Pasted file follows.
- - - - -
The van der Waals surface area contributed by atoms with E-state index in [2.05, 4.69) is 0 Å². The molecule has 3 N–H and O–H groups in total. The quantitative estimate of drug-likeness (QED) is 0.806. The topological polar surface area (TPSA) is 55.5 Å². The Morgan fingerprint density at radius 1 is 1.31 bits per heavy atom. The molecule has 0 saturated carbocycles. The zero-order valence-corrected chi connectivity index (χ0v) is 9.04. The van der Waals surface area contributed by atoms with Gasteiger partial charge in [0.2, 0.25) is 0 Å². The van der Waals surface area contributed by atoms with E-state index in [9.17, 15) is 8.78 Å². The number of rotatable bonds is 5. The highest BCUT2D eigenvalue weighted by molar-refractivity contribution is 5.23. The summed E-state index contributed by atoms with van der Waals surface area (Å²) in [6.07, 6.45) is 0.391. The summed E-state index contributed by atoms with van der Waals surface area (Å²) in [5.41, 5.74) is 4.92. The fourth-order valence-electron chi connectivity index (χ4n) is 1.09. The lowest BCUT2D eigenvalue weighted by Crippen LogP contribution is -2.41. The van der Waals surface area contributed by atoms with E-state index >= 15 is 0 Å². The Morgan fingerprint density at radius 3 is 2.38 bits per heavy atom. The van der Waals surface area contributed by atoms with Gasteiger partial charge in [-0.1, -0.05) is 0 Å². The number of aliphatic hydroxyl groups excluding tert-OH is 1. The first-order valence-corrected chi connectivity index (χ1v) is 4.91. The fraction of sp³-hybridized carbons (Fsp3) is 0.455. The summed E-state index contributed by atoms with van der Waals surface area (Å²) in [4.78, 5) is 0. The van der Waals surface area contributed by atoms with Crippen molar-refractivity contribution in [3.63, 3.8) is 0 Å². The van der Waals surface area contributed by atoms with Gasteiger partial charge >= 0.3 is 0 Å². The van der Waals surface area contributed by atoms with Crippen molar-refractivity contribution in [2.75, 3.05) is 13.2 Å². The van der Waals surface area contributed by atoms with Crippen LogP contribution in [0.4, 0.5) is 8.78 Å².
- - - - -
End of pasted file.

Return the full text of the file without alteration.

The van der Waals surface area contributed by atoms with E-state index in [2.05, 4.69) is 0 Å². The molecule has 3 N–H and O–H groups in total. The quantitative estimate of drug-likeness (QED) is 0.806. The topological polar surface area (TPSA) is 55.5 Å². The Morgan fingerprint density at radius 1 is 1.31 bits per heavy atom. The molecule has 0 saturated carbocycles. The zero-order valence-corrected chi connectivity index (χ0v) is 9.04. The van der Waals surface area contributed by atoms with Gasteiger partial charge in [0.2, 0.25) is 0 Å². The van der Waals surface area contributed by atoms with E-state index in [9.17, 15) is 8.78 Å². The number of rotatable bonds is 5. The highest BCUT2D eigenvalue weighted by molar-refractivity contribution is 5.23. The summed E-state index contributed by atoms with van der Waals surface area (Å²) in [6.07, 6.45) is 0.391. The summed E-state index contributed by atoms with van der Waals surface area (Å²) in [5.41, 5.74) is 4.92. The fourth-order valence-electron chi connectivity index (χ4n) is 1.09. The lowest BCUT2D eigenvalue weighted by Crippen LogP contribution is -2.41. The van der Waals surface area contributed by atoms with E-state index >= 15 is 0 Å². The Morgan fingerprint density at radius 3 is 2.38 bits per heavy atom. The van der Waals surface area contributed by atoms with Gasteiger partial charge in [-0.1, -0.05) is 0 Å². The number of aliphatic hydroxyl groups excluding tert-OH is 1. The first-order valence-corrected chi connectivity index (χ1v) is 4.91. The fraction of sp³-hybridized carbons (Fsp3) is 0.455. The summed E-state index contributed by atoms with van der Waals surface area (Å²) in [4.78, 5) is 0. The van der Waals surface area contributed by atoms with Crippen molar-refractivity contribution in [3.63, 3.8) is 0 Å². The van der Waals surface area contributed by atoms with Gasteiger partial charge >= 0.3 is 0 Å². The van der Waals surface area contributed by atoms with Crippen molar-refractivity contribution in [2.75, 3.05) is 13.2 Å². The van der Waals surface area contributed by atoms with Crippen LogP contribution in [0.4, 0.5) is 8.78 Å².